PEOPLE like to read stories about the old neighborhood. Mine happens to be in Farrell, but lots of people remember their days of growing up throughout Mercer County. They like to read stories about “the old days.”

Wally Wachter, one of my mentors when I started at The Herald in 1974, writes his weekly column “The Way We Were.” It is wildly popular with our readers, especially the ones that share his generation.

I’ll write my column about my experiences as a youth. I enjoy writing them, first and foremost, because some things in the past are worth remembering. I always tell people that I very much live in the present, and enjoy the technology and advances that have accompanied our growth.

But it’s very important that we remember the past, and the values that were instilled in us in those days, and try to pass that lore on to another generation of readers. It’s great to hear from readers who have stories to tell about their days as youths in the Mercer County area. The stories, and lessons to be learned, are priceless.

My recent column about sleeping out, roaming the streets, and raiding gardens, grape arbors and fruit trees prompted a lot of e-mails and phone calls from people sharing their experiences. Kids did that stuff in every town.

I continue to be surprised by the reactions to stories about life in simpler times. One of the e-mails was from Donna Mirage of Greenville, a Hickory High School graduate.

“I just want to comment on your article in the Herald on July 17. I graduated from Hickory High in 1965 and I guess there was no difference between what we did growing up, except we had no streetlights. I was raised down from the Hickory Plaza.

“At that time there was no plaza. My father could have bought all that land for $50 an acre, which, at that time, was a lot of money. Of course, when you worked in the mill and were raising a family, you just didn’t do those things. You didn’t take those chances. One needed that security of work and a few benefits.

“We also ‘borrowed grapes and tomatoes’ but had good clean fun and roamed the neighborhood without fear. We even had our own little carnival in Kiddy City at the plaza. And of course the ice cream skyscrapers at Isaly’s.

“I had to comment because I e-mailed Don Feigert recently on his article. He talked about going fishing while growing up and playing outside all day. I kind of got to longing for the old days. I love your articles, keep up the good work.”

I got the following e-mail from Mike Roscoe, a 1966 graduate of Farrell High School. His uncle, Bill, was the subject of a recent feature in The Herald.

“I am a Farrell native, graduating in 1966. I remember you being a few years younger. I am now living in Pinehurst, N.C. (since 1988). I read the on-line edition daily as it keeps me in touch with my hometown.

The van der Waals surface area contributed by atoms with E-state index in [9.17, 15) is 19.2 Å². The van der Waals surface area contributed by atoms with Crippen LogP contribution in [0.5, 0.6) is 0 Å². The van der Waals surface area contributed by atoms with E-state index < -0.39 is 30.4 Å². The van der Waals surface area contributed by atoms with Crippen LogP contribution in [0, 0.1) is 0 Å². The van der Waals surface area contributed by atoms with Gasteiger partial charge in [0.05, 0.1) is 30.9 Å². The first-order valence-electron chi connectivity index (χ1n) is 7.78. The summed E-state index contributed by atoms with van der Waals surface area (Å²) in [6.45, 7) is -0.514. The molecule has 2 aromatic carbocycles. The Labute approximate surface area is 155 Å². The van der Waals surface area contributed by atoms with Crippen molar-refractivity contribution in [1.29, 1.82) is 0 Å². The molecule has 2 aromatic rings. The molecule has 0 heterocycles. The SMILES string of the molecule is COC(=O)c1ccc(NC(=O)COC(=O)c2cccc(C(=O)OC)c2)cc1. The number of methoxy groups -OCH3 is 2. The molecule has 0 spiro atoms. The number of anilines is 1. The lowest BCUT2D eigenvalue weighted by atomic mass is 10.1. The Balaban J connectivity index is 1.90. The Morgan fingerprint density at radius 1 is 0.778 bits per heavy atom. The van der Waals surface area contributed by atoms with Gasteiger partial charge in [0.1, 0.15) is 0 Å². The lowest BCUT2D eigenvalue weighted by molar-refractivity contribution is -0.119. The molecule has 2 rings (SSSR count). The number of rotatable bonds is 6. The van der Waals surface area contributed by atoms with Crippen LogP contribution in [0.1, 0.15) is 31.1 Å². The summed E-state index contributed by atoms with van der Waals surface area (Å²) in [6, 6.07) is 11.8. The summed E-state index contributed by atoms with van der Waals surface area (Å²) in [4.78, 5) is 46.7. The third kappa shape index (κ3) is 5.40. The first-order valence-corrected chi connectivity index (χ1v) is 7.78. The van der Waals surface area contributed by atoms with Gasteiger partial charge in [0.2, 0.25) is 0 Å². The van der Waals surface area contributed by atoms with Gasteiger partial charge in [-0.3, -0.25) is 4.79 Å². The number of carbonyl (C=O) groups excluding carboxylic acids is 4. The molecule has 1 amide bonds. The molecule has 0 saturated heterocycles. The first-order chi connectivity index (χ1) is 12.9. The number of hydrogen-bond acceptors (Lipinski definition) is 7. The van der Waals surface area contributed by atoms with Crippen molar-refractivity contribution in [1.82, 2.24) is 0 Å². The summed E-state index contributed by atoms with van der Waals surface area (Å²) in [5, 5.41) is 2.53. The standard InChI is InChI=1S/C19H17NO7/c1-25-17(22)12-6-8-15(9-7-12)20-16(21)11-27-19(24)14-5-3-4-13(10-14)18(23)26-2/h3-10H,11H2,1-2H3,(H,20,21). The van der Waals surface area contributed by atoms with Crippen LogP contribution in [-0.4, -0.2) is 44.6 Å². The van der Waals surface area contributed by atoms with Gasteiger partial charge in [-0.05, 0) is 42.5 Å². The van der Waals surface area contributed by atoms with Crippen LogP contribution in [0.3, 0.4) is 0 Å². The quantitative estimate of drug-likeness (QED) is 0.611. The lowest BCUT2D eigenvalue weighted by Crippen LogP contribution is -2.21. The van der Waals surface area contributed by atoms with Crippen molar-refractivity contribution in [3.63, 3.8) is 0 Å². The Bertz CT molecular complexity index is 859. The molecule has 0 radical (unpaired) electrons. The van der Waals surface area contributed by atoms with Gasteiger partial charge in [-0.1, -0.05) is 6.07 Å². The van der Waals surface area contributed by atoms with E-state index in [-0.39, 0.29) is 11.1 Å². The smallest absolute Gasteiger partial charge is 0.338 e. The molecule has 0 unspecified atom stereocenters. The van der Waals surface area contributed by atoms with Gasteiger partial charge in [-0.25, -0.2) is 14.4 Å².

“You guys are doing a super job, but I do want to comment on our columns. The latest one about your youth in Farrell really brought back some great memories. I can remember playing Little League baseball in the ‘hollow’ on Hamilton Avenue, the ‘ash’ pile on Emerson, and sledding in the projects in the winter.

“Man, those were indeed the days. I often reminisce about growing up there. Keep those stories coming Jim, since I’m certain your audience is much larger and more appreciative than you can imagine.”

This one is from Farrell High grad Holly Chiodo Rodgers.

“Again I am warmed by your editorial. I have so many good memories growing up in Farrell in the ’70s that I wouldn’t trade for anything. I work with Vince’s (Cardamone) daughter Angela, and when I saw your story I sent it to her.

“I just bought a brick for my dad for the Veteran’s Memorial re-dedication in Farrell. With all the negative publicity, you keep the good memories of Farrell alive with your stories and many of us appreciate it.

“I know I’ve e-mailed you before, and I will continue to thank you for reminding everyone of the importance of family and roots and the love the people of Farrell will always have for their town. It is a bond that will never go away.”

Some misunderstandings about family

Throughout my life, lots of people think that like my cousin Joe Raykie, I’m related to all of the members of the Sirianni family. I had a few questions along those lines with the recent death of popular Sharon barber Buzz Sirianni.

Buzz was Joe’s cousin (Joe’s mother was a Sirianni), but not mine, but I do have a few relatives on the Sirianni side. It’s too complicated a family matter to explain this week, so I’ll wait until next.

Jim Raykie is the editor of The Herald and writes this column on Mondays. His e-mail is

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